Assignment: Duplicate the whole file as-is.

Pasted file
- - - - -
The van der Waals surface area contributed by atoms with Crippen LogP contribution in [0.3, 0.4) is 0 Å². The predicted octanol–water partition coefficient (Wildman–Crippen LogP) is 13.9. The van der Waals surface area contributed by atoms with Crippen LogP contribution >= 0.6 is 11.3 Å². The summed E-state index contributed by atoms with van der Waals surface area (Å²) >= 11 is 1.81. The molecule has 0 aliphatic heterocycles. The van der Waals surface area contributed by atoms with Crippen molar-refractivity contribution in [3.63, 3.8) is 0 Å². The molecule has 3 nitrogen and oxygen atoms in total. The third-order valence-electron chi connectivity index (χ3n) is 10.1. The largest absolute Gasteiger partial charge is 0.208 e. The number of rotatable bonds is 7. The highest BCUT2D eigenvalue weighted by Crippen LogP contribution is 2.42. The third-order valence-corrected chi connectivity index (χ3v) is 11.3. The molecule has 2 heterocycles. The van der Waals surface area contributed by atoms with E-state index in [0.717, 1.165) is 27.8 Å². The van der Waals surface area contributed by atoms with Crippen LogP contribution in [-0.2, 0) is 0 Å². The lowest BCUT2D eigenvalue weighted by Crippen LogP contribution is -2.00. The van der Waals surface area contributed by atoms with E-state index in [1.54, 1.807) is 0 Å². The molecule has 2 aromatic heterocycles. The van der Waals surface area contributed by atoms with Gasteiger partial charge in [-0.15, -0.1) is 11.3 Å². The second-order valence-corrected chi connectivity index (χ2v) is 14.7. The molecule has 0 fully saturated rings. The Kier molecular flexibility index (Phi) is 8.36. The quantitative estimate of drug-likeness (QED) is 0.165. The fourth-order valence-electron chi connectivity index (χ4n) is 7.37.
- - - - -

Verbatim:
The van der Waals surface area contributed by atoms with Crippen LogP contribution in [0.3, 0.4) is 0 Å². The predicted octanol–water partition coefficient (Wildman–Crippen LogP) is 13.9. The van der Waals surface area contributed by atoms with Crippen LogP contribution >= 0.6 is 11.3 Å². The summed E-state index contributed by atoms with van der Waals surface area (Å²) >= 11 is 1.81. The molecule has 0 aliphatic heterocycles. The van der Waals surface area contributed by atoms with Crippen molar-refractivity contribution in [3.63, 3.8) is 0 Å². The molecule has 3 nitrogen and oxygen atoms in total. The third-order valence-electron chi connectivity index (χ3n) is 10.1. The largest absolute Gasteiger partial charge is 0.208 e. The number of rotatable bonds is 7. The highest BCUT2D eigenvalue weighted by Crippen LogP contribution is 2.42. The third-order valence-corrected chi connectivity index (χ3v) is 11.3. The molecule has 2 heterocycles. The van der Waals surface area contributed by atoms with E-state index in [0.717, 1.165) is 27.8 Å². The van der Waals surface area contributed by atoms with Crippen LogP contribution in [-0.2, 0) is 0 Å². The lowest BCUT2D eigenvalue weighted by Crippen LogP contribution is -2.00. The van der Waals surface area contributed by atoms with E-state index in [1.54, 1.807) is 0 Å². The molecule has 2 aromatic heterocycles. The van der Waals surface area contributed by atoms with Gasteiger partial charge in [-0.15, -0.1) is 11.3 Å². The second-order valence-corrected chi connectivity index (χ2v) is 14.7. The molecule has 0 fully saturated rings. The Kier molecular flexibility index (Phi) is 8.36. The quantitative estimate of drug-likeness (QED) is 0.165. The fourth-order valence-electron chi connectivity index (χ4n) is 7.37.